As you can see, there are a lot of problems with such a proposal.

      • by Pojut (1027544)

        That's what I figured...logistically impossible, more or less.

        Thanks for taking the time to write out a detailed answer...super interesting stuff :-)

      • by microbox (704317)
        That's called a taking, and the ex-patent holders would be able to sue the government for the value of the patents.

        I find it ludicrous that the government would be threatened with litigation for passing laws. Surely the laws themselves would have to be impugned -- which means referring to the constitution.
    • by grasshoppa (657393) <skennedy.tpno-co@org> on Monday February 01, 2010 @11:54AM (#30982924) Homepage

      I'm probably alone in this, but if the patents were of significant value, I wouldn't have a problem with the "trolls".

      The problem is that they are not of significant value. Usually, they are trivial extensions of existing technology which are inevitable. Thus, they are worthless to exploit directly, but if you wait for someone else to exploit it you can derive more value from them. That's the problem that needs to be fixed.

      • by PPH (736903)

        Right. Another problem which needs fixing (after clearing all the trivial crap out of the patent database), is to develop better standards for describing patentable ideas and some method for building some sort of semantic database with which to contain them.

        The current art in writing patents is to generate claims which, on their surface, appear to be unique and therefore patentable. But in fact they overlap with prior art or other patents. So we end up with some pretty obfuscated descriptions of what is be

        • To be fair, if I have a truly significant patent ( that is; it's a really unique idea ), why shouldn't I be able to charge whatever I want for it? Or refuse to license it at all? It's mine, after all.

          The difference between this and your loaf of bread is this; If safeway determined cost by the amount the end user has, I would simply shop somewhere else. Bread is not a limited supply commodity, like a good patent is. If supplies were limited, and I held the patent on bread then I'd be well within my right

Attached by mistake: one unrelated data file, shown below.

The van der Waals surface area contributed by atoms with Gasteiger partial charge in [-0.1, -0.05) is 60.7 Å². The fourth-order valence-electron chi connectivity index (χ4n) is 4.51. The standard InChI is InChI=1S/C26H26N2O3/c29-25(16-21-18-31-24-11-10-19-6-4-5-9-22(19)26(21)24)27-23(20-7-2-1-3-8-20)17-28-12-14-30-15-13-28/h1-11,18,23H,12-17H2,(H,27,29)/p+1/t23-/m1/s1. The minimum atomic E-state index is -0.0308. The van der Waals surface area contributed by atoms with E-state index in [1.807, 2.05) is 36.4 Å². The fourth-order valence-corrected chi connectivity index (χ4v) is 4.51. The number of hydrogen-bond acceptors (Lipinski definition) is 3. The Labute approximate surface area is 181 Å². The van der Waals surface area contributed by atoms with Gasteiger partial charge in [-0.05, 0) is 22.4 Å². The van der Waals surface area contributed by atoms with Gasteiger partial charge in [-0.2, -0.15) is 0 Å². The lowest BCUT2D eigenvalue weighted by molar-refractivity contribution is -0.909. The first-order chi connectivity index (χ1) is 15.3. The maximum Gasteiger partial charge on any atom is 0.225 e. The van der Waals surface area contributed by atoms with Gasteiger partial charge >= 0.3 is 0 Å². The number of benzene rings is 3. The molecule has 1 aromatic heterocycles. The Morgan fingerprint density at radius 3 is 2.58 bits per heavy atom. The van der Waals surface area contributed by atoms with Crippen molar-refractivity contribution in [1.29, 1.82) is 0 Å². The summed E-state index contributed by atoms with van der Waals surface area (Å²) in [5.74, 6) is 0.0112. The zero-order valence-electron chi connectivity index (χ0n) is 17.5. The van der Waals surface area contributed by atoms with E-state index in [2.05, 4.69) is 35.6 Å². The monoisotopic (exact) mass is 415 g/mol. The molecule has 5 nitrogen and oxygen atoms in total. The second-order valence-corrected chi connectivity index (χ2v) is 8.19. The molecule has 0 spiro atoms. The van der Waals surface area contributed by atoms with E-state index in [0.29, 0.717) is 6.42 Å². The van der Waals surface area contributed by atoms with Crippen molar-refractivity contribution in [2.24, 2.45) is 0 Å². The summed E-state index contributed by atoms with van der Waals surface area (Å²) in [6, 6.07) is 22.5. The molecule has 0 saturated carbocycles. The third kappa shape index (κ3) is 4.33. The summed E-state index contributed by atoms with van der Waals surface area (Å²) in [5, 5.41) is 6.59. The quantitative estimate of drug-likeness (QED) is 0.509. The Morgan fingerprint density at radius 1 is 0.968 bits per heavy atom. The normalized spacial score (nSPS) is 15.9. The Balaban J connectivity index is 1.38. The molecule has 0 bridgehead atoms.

• by PPH (736903)

            To be fair, if I have a truly significant patent ( that is; it's a really unique idea ), why shouldn't I be able to charge whatever I want for it? Or refuse to license it at all? It's mine, after all.

            Because the Constitution says: To promote the Progress of Science and useful Arts
            So sitting on something, or pricing it beyond a fair market price doesn't constitute promoting progress.

            • The constitution is also pretty big on personal liberties. While I'm not fully versed on patent law, and thus wouldn't want to offer a firm opinion on the topic, my initial bias is to protect the idea of personal property and ownership over the government determining what is fair use of my idea.

            • There you go again with the bullshit economics. There's no such thing as a fair market price, since "fair" is subjective. What the buyers think is fair is likely to be different to what the sellers would choose.

        • Another problem which needs fixing (after clearing all the trivial crap out of the patent database), is to develop better standards for describing patentable ideas

          Actually, if there's one thing that would fix 99% of the problems in one go, it would be not allowing patents on ideas at all.

          Ye horseylesse carryjes, powered by fearsom contapstians utilisynge ye spirits distillated of ye petroleumechal vapeurs, verily wouldst that be most cool, forsooth! - idea - no patent.
          Otto cycle - practical invention - pat

          • by PPH (736903)

            I'm not quite sure what you mean by an open market. To me, it means one in which anyone may take part, in other words what we already have. But more important is a free market, and in a free market either party - buyer or seller - is free (hence the name) to refuse the deal if he doesn't like the price.

            An open market is one where all interested parties have access to pricing information. If you have a patent you are willing to license, you post your terms someplace and let interested parties bid. Even for a fixed price system, the price would be posted and everyone can see what they and their competitors are paying.

            Currently, license negotiations are rarely conducted like this.

            Unless the cashier has x-ray eyes It's nothing of the sort. If you walked in, you can walk out again, and walk to Sainsbury's - or better yet support a small local tradesman.

            Ever heard of buyer's club cards? There's the listed price, the member price, an additional discount that pops up at the register

    • by jittles (1613415)
      Patent trolls don't get awarded patents. They buy patents, typically from companies that are going out of business or have been purchased to be sold off in pieces. There are a few research institutes that make money by licensing research, though. Would they be considered non-practicing entities? Because that does seem like a legitimate use of the patent system.